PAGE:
Reviewed by Eli Adelholm
Finally the time came for me to have a look at the latest output from one of my current favourites, Joe Abercrombie. I know I am a bit behind as this book was released several months ago and the sequel is due pretty soon. But to me it was still all new and exciting as I settled down, ready to be absorbed… and absorbed I got.
A New Direction
The thing is that Abercrombie has been renewing himself with this book. He has strayed from his usual style and has created a whole new world.
Half a King can only be described as a lighter version of the Abercrombie we all know and love. Where his previous books were distinctly adult, this is a YA fantasy at its very best. It does read like it was targeted for a younger audience, but that does nothing to repel me from it. Hell, I am a young adult myself.
I still remember the first review I wrote for his First Law trilogy in which I claimed that his language was a bit annoying in places. Well, none of that in this one! This is an awfully charming little book, a bit less bleak than his usual outputs – even though I love that bleakness; it is good to see that he is also capable of toning it down just a notch.
Never fear, though; the book is still grim and gritty and it portrays the world in its most splendid ugliness.
A Very Catchy Read
The story revolves around an innocent young man who has yet to find his way in a less-than-innocent world. Yarvi is a charming fellow who can never seem to catch a break. He may be half a man but he has the heart of a whole one.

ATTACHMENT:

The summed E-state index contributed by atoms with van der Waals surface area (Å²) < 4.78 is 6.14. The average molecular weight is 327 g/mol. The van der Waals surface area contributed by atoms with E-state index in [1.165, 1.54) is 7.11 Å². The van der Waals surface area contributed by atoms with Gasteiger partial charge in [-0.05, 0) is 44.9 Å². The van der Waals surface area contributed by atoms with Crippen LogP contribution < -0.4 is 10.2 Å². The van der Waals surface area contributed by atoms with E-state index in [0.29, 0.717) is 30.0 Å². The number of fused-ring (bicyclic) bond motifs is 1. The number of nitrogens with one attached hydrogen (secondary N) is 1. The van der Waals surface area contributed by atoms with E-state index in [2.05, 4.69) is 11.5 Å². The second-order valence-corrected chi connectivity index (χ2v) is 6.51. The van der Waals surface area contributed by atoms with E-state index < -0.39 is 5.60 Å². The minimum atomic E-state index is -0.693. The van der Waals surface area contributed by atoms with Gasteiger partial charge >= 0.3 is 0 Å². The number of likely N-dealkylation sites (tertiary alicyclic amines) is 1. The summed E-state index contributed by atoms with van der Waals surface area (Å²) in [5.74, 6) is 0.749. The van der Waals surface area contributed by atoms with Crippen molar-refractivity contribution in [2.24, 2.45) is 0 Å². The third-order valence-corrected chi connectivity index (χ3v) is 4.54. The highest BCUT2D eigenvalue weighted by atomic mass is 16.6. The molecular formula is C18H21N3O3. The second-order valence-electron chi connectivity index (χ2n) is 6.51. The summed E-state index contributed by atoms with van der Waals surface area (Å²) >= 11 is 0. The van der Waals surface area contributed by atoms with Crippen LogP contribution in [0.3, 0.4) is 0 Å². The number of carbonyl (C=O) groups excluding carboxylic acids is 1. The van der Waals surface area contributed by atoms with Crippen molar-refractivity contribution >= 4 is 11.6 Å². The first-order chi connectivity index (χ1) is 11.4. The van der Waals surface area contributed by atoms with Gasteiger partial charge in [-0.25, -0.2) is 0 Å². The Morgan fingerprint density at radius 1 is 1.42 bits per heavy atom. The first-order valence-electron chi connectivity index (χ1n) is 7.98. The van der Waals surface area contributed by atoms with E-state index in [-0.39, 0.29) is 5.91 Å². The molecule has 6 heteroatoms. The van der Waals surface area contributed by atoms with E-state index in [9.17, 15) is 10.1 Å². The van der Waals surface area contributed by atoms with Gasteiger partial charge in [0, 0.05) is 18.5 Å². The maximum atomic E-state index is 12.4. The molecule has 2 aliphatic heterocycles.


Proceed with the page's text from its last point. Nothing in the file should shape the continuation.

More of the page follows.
“I swore an oath to be avenged on the killers of my father. I may be half a man, but I swore a whole oath” – Yarvi.
If there is one thing Abercrombie is good at it is catchphrases. He wields them like weapons of seduction upon the reader – and while there were many in his previous works, I think they have only gotten more pronounced in this one.
The thing about Abercrombie’s writing style is that it is getting visibly better with every book. All authors evolve as their careers progress, but I cannot think of anyone evolving as rapidly as this gentleman.
While I probably still do prefer Joe Abercrombie’s adult writings, I think that he has definitely hit the mark with this YA book. I am not claiming that this is the most well written book he has published yet (as I have not read Red Country and could not rightly say so) – but it is.
What’s to Come?
I am yet unsure if this series has the potential to rise to the level of the mighty Fist Law trilogy. In fact, the ending left me with few clues as to how he might be continuing the series.
From the blurb of the sequel, Half the World, it sounds like Yarvi will not be returning, but that the emphasis of the series is upon the Shattered Sea and not the characters.
It would not surprise me. As I previously wrote in my review of Best Served Cold: “the world he portrays does not begin and end with the story or the characters in question.”
I enjoyed this book immensely, but I did miss a bit of depth from it. This is not strange in the first book in a series, but it does make me hesitate to hand out a five-star rating. I hope the next books will give the series a stronger feel of consequence.
Source: Borrowed from my local library
IBR Rating: ★★★★
Recommendation: Half a King is a very short book compared to his previous outputs – I would not have minded if it had been twice as long as it was; a book that leaves the reader wanting more, a light read due to the YA-style and a page-turner in accordance with the catchiness of the writing. What are you waiting for? Go get it now!
Also, for fans of Mark Lawrence; Half a King did give me a bit of the same vibe as Prince of Thorns.